I'm not happy to read that removing the Icepak hoopdyhoo voids your warranty. I use elastic suspension for the HDs in my Lian Li case so 2.5" form factor drives are actually better for me, and I would definitely consider getting one of these to replace my single 74GB Raptor if I could get one of the enterprise versions (or a retail one where I could remove the stupid "heat sink" without voiding a warranty). Reply
  • OldWorlder - Tuesday, April 22, 2008 - link

    Just take any ordinaray 1TB Drive and store data on disk duplicated redundantly with 180 degree distance. Would result in 500GB with super-fast access. I would only need < 100GB that are really fast, so do it only with the outermost 200GB Area.

    Maybe add bigger write-cache or small flash backup for tags of sectors that are not yet duplicated from the last write.

    Please, manufacturers, please!
    Reply
  • retrospooty - Tuesday, April 22, 2008 - link

    Or you could just partition your current drive and not use the secondary partition... Perf increase is monimal, not huge. Reply
  • OldWorlder - Tuesday, April 22, 2008 - link

    Yes, that's always a good advice to have a system and work partition that is rather small (with some defrag from time to time) at the beginning of a disk!

    But there's also no need to "not use" the rest, as long as the files there are not accessed too often - mine seems to fill up faster than I can increase it with the next bigger disk while system/work stays constantly at 70G...
    Reply
  • 7Enigma - Tuesday, April 22, 2008 - link

    Would WD rush this product to reviewers and OEM's if the firmware was this poor? I mean honestly, you can tell this has the potential to be an outstanding product, but this is a PR nightmare. I'm willing to bet not all review sites are going to re-review once updated firmware comes out, and right now while it does quite well in the simulated benchmarks, it falls on its face during real-world applications.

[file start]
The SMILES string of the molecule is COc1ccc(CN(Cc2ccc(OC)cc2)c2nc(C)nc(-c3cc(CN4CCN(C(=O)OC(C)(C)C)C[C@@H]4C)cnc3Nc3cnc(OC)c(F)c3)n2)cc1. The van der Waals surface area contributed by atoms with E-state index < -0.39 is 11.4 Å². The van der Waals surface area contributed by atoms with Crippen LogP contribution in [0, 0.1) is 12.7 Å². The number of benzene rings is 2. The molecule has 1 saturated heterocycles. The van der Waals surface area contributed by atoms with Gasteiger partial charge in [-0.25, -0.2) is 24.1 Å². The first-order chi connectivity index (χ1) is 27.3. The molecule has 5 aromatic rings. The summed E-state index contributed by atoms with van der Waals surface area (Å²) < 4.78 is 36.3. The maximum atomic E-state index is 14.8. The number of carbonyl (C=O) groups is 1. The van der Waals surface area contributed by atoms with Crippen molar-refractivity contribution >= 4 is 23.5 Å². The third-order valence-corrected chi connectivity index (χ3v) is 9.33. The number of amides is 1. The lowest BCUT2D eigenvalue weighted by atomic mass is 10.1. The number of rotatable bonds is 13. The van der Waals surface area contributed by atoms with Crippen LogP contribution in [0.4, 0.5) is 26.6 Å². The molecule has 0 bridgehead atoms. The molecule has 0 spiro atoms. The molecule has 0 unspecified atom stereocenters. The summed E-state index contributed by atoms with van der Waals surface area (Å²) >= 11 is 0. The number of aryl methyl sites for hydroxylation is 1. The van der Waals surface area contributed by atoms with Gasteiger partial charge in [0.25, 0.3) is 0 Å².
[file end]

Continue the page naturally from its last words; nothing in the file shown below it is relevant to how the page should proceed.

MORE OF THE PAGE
It's one thing to rush software out the door and patch later (or even hardware's software drivers), completely another when you do this with firmware.

    I feel bad for the engineers, because I'm sure they were begging for another couple weeks to get the bugs out...
    Reply
  • imaheadcase - Tuesday, April 22, 2008 - link

    It appears to be only a few sites with bad ones, storagereview.com review shows no issue. Reply
  • 7Enigma - Tuesday, April 22, 2008 - link

    How would only a few sites get a particular firmware version and others not? I understand this particular model might have a hardware issue, but its the firmware that I thought was the cause for performance issues. Reply
  • retrospooty - Tuesday, April 22, 2008 - link

    I dont know either, but other sites are not having this issue. check out storagereview.com for a complete review. Reply
  • retrospooty - Tuesday, April 22, 2008 - link

    Rather I should say read any or all of the other reviews...

    Western Digital VelociRaptor VR150
    @ StorageReview
    @ TechReport
    @ HotHardware
    @ PCPer
    @ LegitReviews


    No-one else seems to have any issues, although the incomplete firmware is mentioned.
    Reply
  • JarredWalton - Tuesday, April 22, 2008 - link

    And this is why we state several times that we are calling this a preview and will withhold final judgment until we receive a new test drive. Clearly, the drive we were sent has some problems. They may be firmware related, or we may have a drive that has firmware + hardware problems. Maybe the firmware needs tuning to address a certain subset of drives that exhibit the poor performance characteristics we discovered. Whatever the case, we will have a full follow-up review in the near future. Reply
  • retrospooty - Tuesday, April 22, 2008 - link

    cool... I look forward to it. Reply
  • Zefram0911 - Tuesday, April 22, 2008 - link

    I know removing the heatsink voids the warranty... but will the SATA and SATA power hookups match a hot swappable 3.5'' bay if the heatsink is removed? I know there would be an inch of extra space or so, but I'd like to keep my hotswap bay. Reply
  • johnsonx - Tuesday, April 22, 2008 - link

    While I don't know for sure, I will say NO, at least not without some creative rigging.
    Reply
  • johnsonx - Tuesday, April 22, 2008 - link

    While I don't know for sure, I will say NO, at least not without some creative rigging.
    Reply